Probing the azimuthal environment of galaxies around clusters. From cluster core to cosmic filaments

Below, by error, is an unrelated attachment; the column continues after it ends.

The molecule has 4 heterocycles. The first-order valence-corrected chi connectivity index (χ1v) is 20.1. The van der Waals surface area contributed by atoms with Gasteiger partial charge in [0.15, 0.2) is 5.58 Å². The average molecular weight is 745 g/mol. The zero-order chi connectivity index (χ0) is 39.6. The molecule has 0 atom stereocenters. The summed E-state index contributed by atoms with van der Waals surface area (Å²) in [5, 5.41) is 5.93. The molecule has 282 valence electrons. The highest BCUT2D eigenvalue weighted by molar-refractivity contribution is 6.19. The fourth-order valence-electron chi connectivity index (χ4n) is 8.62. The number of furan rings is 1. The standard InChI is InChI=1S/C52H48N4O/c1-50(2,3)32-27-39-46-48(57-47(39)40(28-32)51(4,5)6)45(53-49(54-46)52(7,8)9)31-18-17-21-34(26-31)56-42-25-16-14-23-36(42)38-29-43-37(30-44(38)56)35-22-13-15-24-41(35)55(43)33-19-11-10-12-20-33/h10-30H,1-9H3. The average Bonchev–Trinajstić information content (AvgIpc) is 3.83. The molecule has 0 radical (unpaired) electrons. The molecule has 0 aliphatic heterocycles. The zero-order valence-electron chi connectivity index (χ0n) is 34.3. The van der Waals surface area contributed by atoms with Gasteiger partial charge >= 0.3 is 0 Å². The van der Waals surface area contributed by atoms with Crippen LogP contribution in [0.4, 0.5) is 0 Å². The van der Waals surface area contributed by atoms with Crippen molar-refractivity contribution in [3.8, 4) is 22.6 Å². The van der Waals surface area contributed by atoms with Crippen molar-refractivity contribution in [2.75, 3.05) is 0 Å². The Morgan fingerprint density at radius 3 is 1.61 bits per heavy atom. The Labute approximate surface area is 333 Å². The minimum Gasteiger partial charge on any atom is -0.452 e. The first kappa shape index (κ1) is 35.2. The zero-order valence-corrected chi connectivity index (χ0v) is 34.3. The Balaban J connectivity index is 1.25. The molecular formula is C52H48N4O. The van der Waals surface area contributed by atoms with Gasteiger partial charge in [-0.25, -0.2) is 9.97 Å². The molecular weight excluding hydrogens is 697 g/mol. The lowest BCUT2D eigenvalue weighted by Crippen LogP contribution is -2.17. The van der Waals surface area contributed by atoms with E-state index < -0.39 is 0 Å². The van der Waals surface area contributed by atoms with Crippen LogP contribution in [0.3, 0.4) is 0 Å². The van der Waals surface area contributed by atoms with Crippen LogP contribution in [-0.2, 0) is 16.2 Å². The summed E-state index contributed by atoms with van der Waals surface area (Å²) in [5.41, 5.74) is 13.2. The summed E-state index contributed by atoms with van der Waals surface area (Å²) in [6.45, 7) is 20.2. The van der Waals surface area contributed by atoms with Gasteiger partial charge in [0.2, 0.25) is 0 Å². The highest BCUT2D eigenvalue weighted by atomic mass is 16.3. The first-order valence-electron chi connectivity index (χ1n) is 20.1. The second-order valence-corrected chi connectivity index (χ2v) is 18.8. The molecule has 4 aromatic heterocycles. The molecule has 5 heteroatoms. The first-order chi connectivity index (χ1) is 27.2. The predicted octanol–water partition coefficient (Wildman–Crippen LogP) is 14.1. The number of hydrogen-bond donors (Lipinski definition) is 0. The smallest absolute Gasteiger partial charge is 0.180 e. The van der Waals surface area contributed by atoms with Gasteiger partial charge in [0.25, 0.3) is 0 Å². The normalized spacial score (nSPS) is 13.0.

Galaxy clusters are connected at their peripheries to the large scale structures by cosmic filaments that funnel accreting material. These filamentary structures are studied to investigate both environment-driven galaxy evolution and structure formation and evolution. In the present work, we probe in a statistical manner the azimuthal distribution of galaxies around clusters as a function of the cluster-centric distance, the cluster richness, and the galaxy activity (star-forming or passive).We perform a harmonic decomposition in large photometric galaxy catalogue around 6400 SDSS clusters with masses M >1e14 solar masses, in the redshift range of 0.1< z <0.3. The same analysis is performed on the mock galaxy catalogue from the light-cone of Magneticum hydrodynamical simulation. We use the multipole analysis to quantify asymmetries in the 2-D galaxy distribution. In the inner cluster regions at R <2 R500, we confirm that the galaxy distribution traces an ellipsoidal shape, which is more pronounced for richest clusters. In the clusters' outskirts (R= [2-8]R500), filamentary patterns are detected in harmonic space with a mean angular scale m_mean= 4.2+/-0.1. Massive clusters seem to have a larger number of connected filaments than low massive ones. We also find that passive galaxies appear to better trace the filamentary structures around clusters, even if the contribution of SF ones tend to increase with the cluster-centric distance, suggesting a gradient of galaxy activity in filaments around clusters.